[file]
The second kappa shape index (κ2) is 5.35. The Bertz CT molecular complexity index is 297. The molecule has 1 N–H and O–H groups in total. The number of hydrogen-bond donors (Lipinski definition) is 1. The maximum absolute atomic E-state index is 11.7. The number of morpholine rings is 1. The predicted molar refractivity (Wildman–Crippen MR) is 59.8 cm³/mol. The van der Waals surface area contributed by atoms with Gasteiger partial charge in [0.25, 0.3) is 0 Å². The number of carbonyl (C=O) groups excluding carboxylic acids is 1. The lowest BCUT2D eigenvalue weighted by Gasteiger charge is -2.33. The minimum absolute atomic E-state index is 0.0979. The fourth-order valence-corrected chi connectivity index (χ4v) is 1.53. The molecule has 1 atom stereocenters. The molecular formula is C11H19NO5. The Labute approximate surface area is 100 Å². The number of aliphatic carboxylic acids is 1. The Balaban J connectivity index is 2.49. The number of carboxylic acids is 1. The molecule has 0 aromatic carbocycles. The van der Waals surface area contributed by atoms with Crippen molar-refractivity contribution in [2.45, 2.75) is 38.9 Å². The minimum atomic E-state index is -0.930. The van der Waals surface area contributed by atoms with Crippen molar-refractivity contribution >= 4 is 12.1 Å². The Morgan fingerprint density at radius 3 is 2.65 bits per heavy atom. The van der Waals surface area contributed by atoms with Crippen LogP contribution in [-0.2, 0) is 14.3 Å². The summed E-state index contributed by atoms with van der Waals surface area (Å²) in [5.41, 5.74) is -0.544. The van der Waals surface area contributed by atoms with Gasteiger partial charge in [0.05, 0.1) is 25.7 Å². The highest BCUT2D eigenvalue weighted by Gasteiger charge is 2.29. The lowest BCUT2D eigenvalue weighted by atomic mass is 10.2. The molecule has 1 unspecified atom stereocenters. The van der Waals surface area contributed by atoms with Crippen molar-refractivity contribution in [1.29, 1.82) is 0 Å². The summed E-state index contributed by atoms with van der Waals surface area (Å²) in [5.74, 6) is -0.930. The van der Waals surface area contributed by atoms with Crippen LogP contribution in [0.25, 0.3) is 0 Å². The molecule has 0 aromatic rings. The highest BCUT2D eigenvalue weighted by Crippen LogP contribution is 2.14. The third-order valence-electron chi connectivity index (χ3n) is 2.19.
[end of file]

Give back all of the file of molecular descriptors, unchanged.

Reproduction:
The second kappa shape index (κ2) is 5.35. The Bertz CT molecular complexity index is 297. The molecule has 1 N–H and O–H groups in total. The number of hydrogen-bond donors (Lipinski definition) is 1. The maximum absolute atomic E-state index is 11.7. The number of morpholine rings is 1. The predicted molar refractivity (Wildman–Crippen MR) is 59.8 cm³/mol. The van der Waals surface area contributed by atoms with Gasteiger partial charge in [0.25, 0.3) is 0 Å². The number of carbonyl (C=O) groups excluding carboxylic acids is 1. The lowest BCUT2D eigenvalue weighted by Gasteiger charge is -2.33. The minimum absolute atomic E-state index is 0.0979. The fourth-order valence-corrected chi connectivity index (χ4v) is 1.53. The molecule has 1 atom stereocenters. The molecular formula is C11H19NO5. The Labute approximate surface area is 100 Å². The number of aliphatic carboxylic acids is 1. The Balaban J connectivity index is 2.49. The number of carboxylic acids is 1. The molecule has 0 aromatic carbocycles. The van der Waals surface area contributed by atoms with Crippen molar-refractivity contribution in [2.45, 2.75) is 38.9 Å². The minimum atomic E-state index is -0.930. The van der Waals surface area contributed by atoms with Crippen molar-refractivity contribution >= 4 is 12.1 Å². The Morgan fingerprint density at radius 3 is 2.65 bits per heavy atom. The van der Waals surface area contributed by atoms with Crippen LogP contribution in [-0.2, 0) is 14.3 Å². The summed E-state index contributed by atoms with van der Waals surface area (Å²) in [5.41, 5.74) is -0.544. The van der Waals surface area contributed by atoms with Gasteiger partial charge in [0.05, 0.1) is 25.7 Å². The highest BCUT2D eigenvalue weighted by Gasteiger charge is 2.29. The lowest BCUT2D eigenvalue weighted by atomic mass is 10.2. The molecule has 1 unspecified atom stereocenters. The van der Waals surface area contributed by atoms with Crippen molar-refractivity contribution in [1.29, 1.82) is 0 Å². The summed E-state index contributed by atoms with van der Waals surface area (Å²) in [5.74, 6) is -0.930. The van der Waals surface area contributed by atoms with Crippen LogP contribution in [0.25, 0.3) is 0 Å². The molecule has 0 aromatic rings. The highest BCUT2D eigenvalue weighted by Crippen LogP contribution is 2.14. The third-order valence-electron chi connectivity index (χ3n) is 2.19.